* * *

            “You’re a cop.” The voice was flat, emotionless, the tone a cop gets when he asks a witness at a bar brawl what she saw. Being a patrolwoman wouldn’t make it any easier. Cops are, well, cops. Worse, on the phone, there is no way to use the charm of your personality to ease the situation.

“Yeah,” said Noonan giving it a try anyway. “It embarrasses my family, but they’ve gotten used to it.”

There was a long moment of silence from the other end of the line. Finally, Noonan said. “Ruth Lizzard gave me your name as a contact for the Edenton Mall. If you don’t want to talk to a cop, I’ll find someone else.”

A much shorter moment of silence and then, “No. I’m as good as you are going to get. We have had more than our rash of problems here at the mall, so we are nervous about the cops. Especially the locals.”

An alarm chimed in Noonan’s cerebellum.

“Problems?”

“Not criminal, just security. You said your name was Noonan?”

“Better be or I’ll have to get another driver’s license.”

“Ha,” but it was a flat laugh lacking emotion. “You know the Midgets in Buxton?”

“Hard not to know them. Why?”

“Edenton is like the Outer Banks. Small town. Everyone talks. No secrets. How do I know you won’t talk.”

“Nobody listens to cops. You should know that.”

This brought a grunt. “Fair enough,” but still a flat tone. “What do you want to know?”

“Let’s start with the problems at the mall.”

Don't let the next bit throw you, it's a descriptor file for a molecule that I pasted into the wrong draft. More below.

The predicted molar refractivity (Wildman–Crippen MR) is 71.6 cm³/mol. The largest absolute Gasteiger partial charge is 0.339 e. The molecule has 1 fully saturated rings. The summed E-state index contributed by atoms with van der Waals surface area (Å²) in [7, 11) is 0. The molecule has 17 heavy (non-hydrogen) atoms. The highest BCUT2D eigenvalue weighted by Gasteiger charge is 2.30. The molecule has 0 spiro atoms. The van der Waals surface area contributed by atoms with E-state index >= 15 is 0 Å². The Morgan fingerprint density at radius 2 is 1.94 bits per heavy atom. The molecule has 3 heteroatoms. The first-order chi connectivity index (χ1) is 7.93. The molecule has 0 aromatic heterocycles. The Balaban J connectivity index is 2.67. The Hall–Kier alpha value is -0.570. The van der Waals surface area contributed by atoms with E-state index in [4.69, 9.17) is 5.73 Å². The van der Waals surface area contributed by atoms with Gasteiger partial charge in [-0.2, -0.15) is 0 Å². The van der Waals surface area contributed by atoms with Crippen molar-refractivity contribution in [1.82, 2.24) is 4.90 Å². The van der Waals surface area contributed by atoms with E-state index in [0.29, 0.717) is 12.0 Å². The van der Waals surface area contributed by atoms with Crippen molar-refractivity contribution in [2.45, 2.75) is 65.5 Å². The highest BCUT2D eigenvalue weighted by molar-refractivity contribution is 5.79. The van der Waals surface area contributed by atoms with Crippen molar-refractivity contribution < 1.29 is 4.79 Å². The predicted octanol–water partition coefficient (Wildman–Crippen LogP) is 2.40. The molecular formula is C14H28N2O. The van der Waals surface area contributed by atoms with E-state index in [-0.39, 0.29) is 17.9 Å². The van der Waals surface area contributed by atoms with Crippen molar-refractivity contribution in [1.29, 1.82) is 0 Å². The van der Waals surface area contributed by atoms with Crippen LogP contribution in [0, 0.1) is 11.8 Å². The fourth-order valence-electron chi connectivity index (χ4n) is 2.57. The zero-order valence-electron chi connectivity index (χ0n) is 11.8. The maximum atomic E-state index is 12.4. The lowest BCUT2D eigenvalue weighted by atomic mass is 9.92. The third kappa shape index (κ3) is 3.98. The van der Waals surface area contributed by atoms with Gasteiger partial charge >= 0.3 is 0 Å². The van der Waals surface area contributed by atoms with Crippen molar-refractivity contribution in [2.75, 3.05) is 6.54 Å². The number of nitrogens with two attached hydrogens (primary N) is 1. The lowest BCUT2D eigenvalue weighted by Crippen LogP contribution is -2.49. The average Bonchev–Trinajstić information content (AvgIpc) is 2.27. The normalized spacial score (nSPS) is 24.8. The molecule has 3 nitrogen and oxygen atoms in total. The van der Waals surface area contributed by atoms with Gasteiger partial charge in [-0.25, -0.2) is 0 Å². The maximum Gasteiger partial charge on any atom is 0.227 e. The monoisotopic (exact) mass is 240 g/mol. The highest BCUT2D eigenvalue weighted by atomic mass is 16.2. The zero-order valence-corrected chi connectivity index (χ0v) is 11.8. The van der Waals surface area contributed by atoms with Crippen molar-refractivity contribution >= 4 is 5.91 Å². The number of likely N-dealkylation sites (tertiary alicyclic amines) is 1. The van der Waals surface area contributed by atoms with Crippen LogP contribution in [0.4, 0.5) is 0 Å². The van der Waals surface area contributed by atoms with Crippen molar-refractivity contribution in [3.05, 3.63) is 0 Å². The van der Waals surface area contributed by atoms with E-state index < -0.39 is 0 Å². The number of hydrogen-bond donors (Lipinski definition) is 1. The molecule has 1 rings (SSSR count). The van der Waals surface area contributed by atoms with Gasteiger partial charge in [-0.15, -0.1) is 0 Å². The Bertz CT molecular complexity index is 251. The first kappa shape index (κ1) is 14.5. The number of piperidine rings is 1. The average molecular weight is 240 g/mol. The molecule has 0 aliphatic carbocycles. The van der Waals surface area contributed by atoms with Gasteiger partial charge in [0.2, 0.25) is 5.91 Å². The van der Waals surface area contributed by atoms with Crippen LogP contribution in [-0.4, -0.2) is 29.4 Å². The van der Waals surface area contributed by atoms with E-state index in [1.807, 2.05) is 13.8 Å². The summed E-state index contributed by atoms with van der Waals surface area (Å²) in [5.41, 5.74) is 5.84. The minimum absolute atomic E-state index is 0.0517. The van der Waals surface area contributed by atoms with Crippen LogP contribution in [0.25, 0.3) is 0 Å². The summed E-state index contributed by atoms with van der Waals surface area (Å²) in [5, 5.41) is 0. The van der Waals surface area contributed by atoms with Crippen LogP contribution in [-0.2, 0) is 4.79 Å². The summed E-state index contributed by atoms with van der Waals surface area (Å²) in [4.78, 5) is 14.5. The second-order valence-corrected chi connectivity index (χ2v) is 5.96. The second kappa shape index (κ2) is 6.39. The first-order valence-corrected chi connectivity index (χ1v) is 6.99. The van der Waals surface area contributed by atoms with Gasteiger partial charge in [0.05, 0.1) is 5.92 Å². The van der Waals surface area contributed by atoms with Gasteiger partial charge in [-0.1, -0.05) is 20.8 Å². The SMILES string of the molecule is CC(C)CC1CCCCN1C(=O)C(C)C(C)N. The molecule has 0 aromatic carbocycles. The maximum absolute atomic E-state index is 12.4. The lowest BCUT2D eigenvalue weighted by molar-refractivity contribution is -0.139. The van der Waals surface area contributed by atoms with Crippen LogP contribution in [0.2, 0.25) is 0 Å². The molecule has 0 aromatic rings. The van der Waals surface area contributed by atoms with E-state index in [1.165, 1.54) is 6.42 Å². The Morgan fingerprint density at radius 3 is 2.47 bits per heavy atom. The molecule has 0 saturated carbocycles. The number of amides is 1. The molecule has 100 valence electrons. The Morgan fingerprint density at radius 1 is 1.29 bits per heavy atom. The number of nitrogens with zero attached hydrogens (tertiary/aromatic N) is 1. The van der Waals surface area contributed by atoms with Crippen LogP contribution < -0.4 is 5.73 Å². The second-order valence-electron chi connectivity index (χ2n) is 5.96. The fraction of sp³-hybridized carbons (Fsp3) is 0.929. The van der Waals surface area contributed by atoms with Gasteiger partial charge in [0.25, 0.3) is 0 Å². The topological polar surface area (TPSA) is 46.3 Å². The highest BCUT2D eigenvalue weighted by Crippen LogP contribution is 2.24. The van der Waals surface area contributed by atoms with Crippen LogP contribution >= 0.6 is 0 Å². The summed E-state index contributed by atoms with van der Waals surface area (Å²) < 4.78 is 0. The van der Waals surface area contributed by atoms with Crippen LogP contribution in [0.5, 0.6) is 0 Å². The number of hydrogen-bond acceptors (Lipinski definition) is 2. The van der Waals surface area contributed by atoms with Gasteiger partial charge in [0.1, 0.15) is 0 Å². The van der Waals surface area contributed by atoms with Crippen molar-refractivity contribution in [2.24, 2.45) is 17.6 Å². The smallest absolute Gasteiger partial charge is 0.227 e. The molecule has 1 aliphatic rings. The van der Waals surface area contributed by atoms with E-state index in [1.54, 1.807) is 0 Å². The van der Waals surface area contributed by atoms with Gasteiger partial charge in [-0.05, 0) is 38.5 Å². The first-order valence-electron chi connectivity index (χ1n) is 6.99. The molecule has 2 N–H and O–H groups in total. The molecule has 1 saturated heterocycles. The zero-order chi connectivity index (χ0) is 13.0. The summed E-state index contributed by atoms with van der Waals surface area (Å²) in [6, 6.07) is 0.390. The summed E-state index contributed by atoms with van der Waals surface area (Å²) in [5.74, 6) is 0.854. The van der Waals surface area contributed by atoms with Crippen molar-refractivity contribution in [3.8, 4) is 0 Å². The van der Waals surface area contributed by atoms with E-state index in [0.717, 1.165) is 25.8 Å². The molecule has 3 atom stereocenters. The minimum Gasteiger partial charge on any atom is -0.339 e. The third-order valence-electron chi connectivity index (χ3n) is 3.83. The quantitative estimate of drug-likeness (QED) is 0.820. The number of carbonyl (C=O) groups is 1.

There was a sigh on the other end of the phone line. “I would have thought Ruth would have filled you in.”

“She doesn’t share any secrets. Except that flatware is missing.”

“We should be so lucky. What do you know about Edenton?”

Noonan smiled. He was now in his favorite milieu. “Quite a bit, actually. Small community today. It was the second Capitol of North Carolina and was named for the Governor of North Carolina at that time. Famous for the Edenton Tea Party. It was a shocker because it was an all-women protest, probably the first in the colonies. Women were invisible then and the Tea Party, in support of the Boston Tea Party, scandalized British society. It’s also the home, or, rather, the hiding hovel, of Harriet Jacobs where she hid in the crawlspace of her free black grandmother. There were free blacks in North Carolina in those days. She eventually fled to New York and wrote the classic INCIDENTS IN THE LIFE OF A SLAVE GIRL. After the Civil War, Edenton had a river lighthouse built with a unique construction. The pilings were screwed into the Roanoke River bottom. And I am betting the Roanoke is now the source of the water for the low-head hydro serving the mall.”